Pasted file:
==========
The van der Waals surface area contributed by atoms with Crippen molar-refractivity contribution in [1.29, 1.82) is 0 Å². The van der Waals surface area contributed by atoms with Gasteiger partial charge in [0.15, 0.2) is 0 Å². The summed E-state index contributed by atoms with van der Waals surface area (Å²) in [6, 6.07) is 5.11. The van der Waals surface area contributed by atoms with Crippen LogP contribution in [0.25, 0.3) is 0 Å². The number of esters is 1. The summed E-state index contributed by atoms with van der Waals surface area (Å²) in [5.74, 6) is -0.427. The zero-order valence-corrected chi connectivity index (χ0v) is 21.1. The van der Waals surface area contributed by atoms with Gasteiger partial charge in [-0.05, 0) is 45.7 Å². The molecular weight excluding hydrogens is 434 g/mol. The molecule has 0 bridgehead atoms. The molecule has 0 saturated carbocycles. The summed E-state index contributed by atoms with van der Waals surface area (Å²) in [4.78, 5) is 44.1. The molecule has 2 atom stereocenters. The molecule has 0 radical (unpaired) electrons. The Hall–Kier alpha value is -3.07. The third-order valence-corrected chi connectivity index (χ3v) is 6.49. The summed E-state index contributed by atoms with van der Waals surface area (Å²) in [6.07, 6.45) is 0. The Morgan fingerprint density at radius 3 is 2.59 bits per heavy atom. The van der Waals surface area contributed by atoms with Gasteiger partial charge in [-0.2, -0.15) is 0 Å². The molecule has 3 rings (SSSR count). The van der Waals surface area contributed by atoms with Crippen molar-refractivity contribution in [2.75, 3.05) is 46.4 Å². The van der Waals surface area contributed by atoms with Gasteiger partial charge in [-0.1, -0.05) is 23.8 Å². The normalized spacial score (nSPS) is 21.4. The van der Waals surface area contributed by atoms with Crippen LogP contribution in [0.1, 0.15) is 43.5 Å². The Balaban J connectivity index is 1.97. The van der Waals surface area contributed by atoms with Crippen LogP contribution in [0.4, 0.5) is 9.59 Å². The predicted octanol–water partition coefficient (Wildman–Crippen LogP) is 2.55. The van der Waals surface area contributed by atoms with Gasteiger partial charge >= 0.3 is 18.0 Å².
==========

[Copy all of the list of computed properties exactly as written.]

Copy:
The van der Waals surface area contributed by atoms with Crippen molar-refractivity contribution in [1.29, 1.82) is 0 Å². The van der Waals surface area contributed by atoms with Gasteiger partial charge in [0.15, 0.2) is 0 Å². The summed E-state index contributed by atoms with van der Waals surface area (Å²) in [6, 6.07) is 5.11. The van der Waals surface area contributed by atoms with Crippen LogP contribution in [0.25, 0.3) is 0 Å². The number of esters is 1. The summed E-state index contributed by atoms with van der Waals surface area (Å²) in [5.74, 6) is -0.427. The zero-order valence-corrected chi connectivity index (χ0v) is 21.1. The van der Waals surface area contributed by atoms with Gasteiger partial charge in [-0.05, 0) is 45.7 Å². The molecular weight excluding hydrogens is 434 g/mol. The molecule has 0 bridgehead atoms. The molecule has 0 saturated carbocycles. The summed E-state index contributed by atoms with van der Waals surface area (Å²) in [4.78, 5) is 44.1. The molecule has 2 atom stereocenters. The molecule has 0 radical (unpaired) electrons. The Hall–Kier alpha value is -3.07. The third-order valence-corrected chi connectivity index (χ3v) is 6.49. The summed E-state index contributed by atoms with van der Waals surface area (Å²) in [6.07, 6.45) is 0. The Morgan fingerprint density at radius 3 is 2.59 bits per heavy atom. The van der Waals surface area contributed by atoms with Gasteiger partial charge in [-0.2, -0.15) is 0 Å². The molecule has 3 rings (SSSR count). The van der Waals surface area contributed by atoms with Crippen molar-refractivity contribution in [2.75, 3.05) is 46.4 Å². The van der Waals surface area contributed by atoms with Gasteiger partial charge in [-0.1, -0.05) is 23.8 Å². The normalized spacial score (nSPS) is 21.4. The van der Waals surface area contributed by atoms with Crippen LogP contribution in [0.1, 0.15) is 43.5 Å². The Balaban J connectivity index is 1.97. The van der Waals surface area contributed by atoms with Crippen LogP contribution in [0.4, 0.5) is 9.59 Å². The predicted octanol–water partition coefficient (Wildman–Crippen LogP) is 2.55. The van der Waals surface area contributed by atoms with Gasteiger partial charge >= 0.3 is 18.0 Å².